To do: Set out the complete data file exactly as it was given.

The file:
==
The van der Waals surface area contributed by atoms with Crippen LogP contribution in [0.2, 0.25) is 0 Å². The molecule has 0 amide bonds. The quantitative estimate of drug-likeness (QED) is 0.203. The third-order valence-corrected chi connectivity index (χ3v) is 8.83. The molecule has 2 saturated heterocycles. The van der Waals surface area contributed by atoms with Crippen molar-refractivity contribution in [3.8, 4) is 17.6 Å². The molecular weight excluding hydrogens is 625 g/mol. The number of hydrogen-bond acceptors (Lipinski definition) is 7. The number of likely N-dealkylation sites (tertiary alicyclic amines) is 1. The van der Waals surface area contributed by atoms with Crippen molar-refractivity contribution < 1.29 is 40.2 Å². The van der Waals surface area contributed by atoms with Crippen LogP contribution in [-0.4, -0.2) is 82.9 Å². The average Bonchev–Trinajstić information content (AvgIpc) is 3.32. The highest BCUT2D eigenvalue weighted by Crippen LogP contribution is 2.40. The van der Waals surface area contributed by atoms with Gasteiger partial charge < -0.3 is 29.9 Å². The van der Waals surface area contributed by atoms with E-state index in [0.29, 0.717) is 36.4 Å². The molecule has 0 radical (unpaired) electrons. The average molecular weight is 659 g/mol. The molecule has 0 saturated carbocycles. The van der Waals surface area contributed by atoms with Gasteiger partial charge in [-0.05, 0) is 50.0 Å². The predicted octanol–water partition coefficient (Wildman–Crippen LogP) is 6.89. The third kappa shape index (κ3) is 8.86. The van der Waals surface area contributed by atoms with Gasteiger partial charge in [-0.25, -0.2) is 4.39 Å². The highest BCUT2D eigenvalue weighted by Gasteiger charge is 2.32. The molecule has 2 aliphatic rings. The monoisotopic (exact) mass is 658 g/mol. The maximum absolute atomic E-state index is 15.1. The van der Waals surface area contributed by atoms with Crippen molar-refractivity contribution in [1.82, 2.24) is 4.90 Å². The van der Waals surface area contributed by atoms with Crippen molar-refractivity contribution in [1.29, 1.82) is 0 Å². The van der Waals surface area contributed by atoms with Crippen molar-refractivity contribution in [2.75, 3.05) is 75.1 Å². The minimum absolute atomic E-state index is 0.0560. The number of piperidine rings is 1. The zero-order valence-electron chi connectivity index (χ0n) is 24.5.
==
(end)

The van der Waals surface area contributed by atoms with Crippen LogP contribution in [0.2, 0.25) is 0 Å². The molecule has 0 amide bonds. The quantitative estimate of drug-likeness (QED) is 0.203. The third-order valence-corrected chi connectivity index (χ3v) is 8.83. The molecule has 2 saturated heterocycles. The van der Waals surface area contributed by atoms with Crippen molar-refractivity contribution in [3.8, 4) is 17.6 Å². The molecular weight excluding hydrogens is 625 g/mol. The number of hydrogen-bond acceptors (Lipinski definition) is 7. The number of likely N-dealkylation sites (tertiary alicyclic amines) is 1. The van der Waals surface area contributed by atoms with Crippen molar-refractivity contribution < 1.29 is 40.2 Å². The van der Waals surface area contributed by atoms with Crippen LogP contribution in [-0.4, -0.2) is 82.9 Å². The average Bonchev–Trinajstić information content (AvgIpc) is 3.32. The highest BCUT2D eigenvalue weighted by Crippen LogP contribution is 2.40. The van der Waals surface area contributed by atoms with Gasteiger partial charge < -0.3 is 29.9 Å². The van der Waals surface area contributed by atoms with E-state index in [0.29, 0.717) is 36.4 Å². The molecule has 0 radical (unpaired) electrons. The average molecular weight is 659 g/mol. The molecule has 0 saturated carbocycles. The van der Waals surface area contributed by atoms with Gasteiger partial charge in [-0.05, 0) is 50.0 Å². The predicted octanol–water partition coefficient (Wildman–Crippen LogP) is 6.89. The third kappa shape index (κ3) is 8.86. The van der Waals surface area contributed by atoms with Gasteiger partial charge in [-0.25, -0.2) is 4.39 Å². The highest BCUT2D eigenvalue weighted by Gasteiger charge is 2.32. The molecule has 2 aliphatic rings. The monoisotopic (exact) mass is 658 g/mol. The maximum absolute atomic E-state index is 15.1. The van der Waals surface area contributed by atoms with Crippen molar-refractivity contribution in [1.82, 2.24) is 4.90 Å². The van der Waals surface area contributed by atoms with Crippen molar-refractivity contribution in [1.29, 1.82) is 0 Å². The van der Waals surface area contributed by atoms with Crippen molar-refractivity contribution in [2.75, 3.05) is 75.1 Å². The minimum absolute atomic E-state index is 0.0560. The number of piperidine rings is 1. The zero-order valence-electron chi connectivity index (χ0n) is 24.5.